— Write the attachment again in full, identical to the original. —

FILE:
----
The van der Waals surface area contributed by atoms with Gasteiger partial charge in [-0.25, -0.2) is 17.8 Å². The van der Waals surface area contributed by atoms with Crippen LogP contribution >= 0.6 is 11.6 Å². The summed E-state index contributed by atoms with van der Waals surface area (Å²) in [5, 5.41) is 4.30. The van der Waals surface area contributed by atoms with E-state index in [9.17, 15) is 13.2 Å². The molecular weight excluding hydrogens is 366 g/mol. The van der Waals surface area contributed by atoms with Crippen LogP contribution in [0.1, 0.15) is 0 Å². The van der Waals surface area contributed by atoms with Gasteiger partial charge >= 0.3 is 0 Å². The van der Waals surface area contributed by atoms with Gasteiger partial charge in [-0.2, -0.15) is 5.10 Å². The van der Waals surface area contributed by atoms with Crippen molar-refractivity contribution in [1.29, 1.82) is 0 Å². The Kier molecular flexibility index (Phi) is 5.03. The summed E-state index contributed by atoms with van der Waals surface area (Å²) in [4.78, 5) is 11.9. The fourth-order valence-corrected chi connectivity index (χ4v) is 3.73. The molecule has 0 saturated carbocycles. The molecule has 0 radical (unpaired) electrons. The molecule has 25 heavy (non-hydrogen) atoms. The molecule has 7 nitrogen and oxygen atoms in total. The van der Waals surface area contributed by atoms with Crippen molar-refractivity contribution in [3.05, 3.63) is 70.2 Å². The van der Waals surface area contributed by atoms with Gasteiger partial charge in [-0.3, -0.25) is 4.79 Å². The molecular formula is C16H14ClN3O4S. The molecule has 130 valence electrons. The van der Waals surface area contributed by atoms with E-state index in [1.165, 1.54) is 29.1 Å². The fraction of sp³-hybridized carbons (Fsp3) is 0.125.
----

The van der Waals surface area contributed by atoms with Gasteiger partial charge in [-0.25, -0.2) is 17.8 Å². The van der Waals surface area contributed by atoms with Crippen LogP contribution >= 0.6 is 11.6 Å². The summed E-state index contributed by atoms with van der Waals surface area (Å²) in [5, 5.41) is 4.30. The van der Waals surface area contributed by atoms with E-state index in [9.17, 15) is 13.2 Å². The molecular weight excluding hydrogens is 366 g/mol. The van der Waals surface area contributed by atoms with Crippen LogP contribution in [0.1, 0.15) is 0 Å². The van der Waals surface area contributed by atoms with Gasteiger partial charge >= 0.3 is 0 Å². The van der Waals surface area contributed by atoms with Gasteiger partial charge in [-0.2, -0.15) is 5.10 Å². The van der Waals surface area contributed by atoms with Crippen molar-refractivity contribution in [1.29, 1.82) is 0 Å². The Kier molecular flexibility index (Phi) is 5.03. The summed E-state index contributed by atoms with van der Waals surface area (Å²) in [4.78, 5) is 11.9. The fourth-order valence-corrected chi connectivity index (χ4v) is 3.73. The molecule has 0 saturated carbocycles. The molecule has 0 radical (unpaired) electrons. The molecule has 25 heavy (non-hydrogen) atoms. The molecule has 7 nitrogen and oxygen atoms in total. The van der Waals surface area contributed by atoms with Crippen molar-refractivity contribution in [3.05, 3.63) is 70.2 Å². The van der Waals surface area contributed by atoms with Gasteiger partial charge in [-0.3, -0.25) is 4.79 Å². The molecular formula is C16H14ClN3O4S. The molecule has 130 valence electrons. The van der Waals surface area contributed by atoms with E-state index in [1.165, 1.54) is 29.1 Å². The fraction of sp³-hybridized carbons (Fsp3) is 0.125.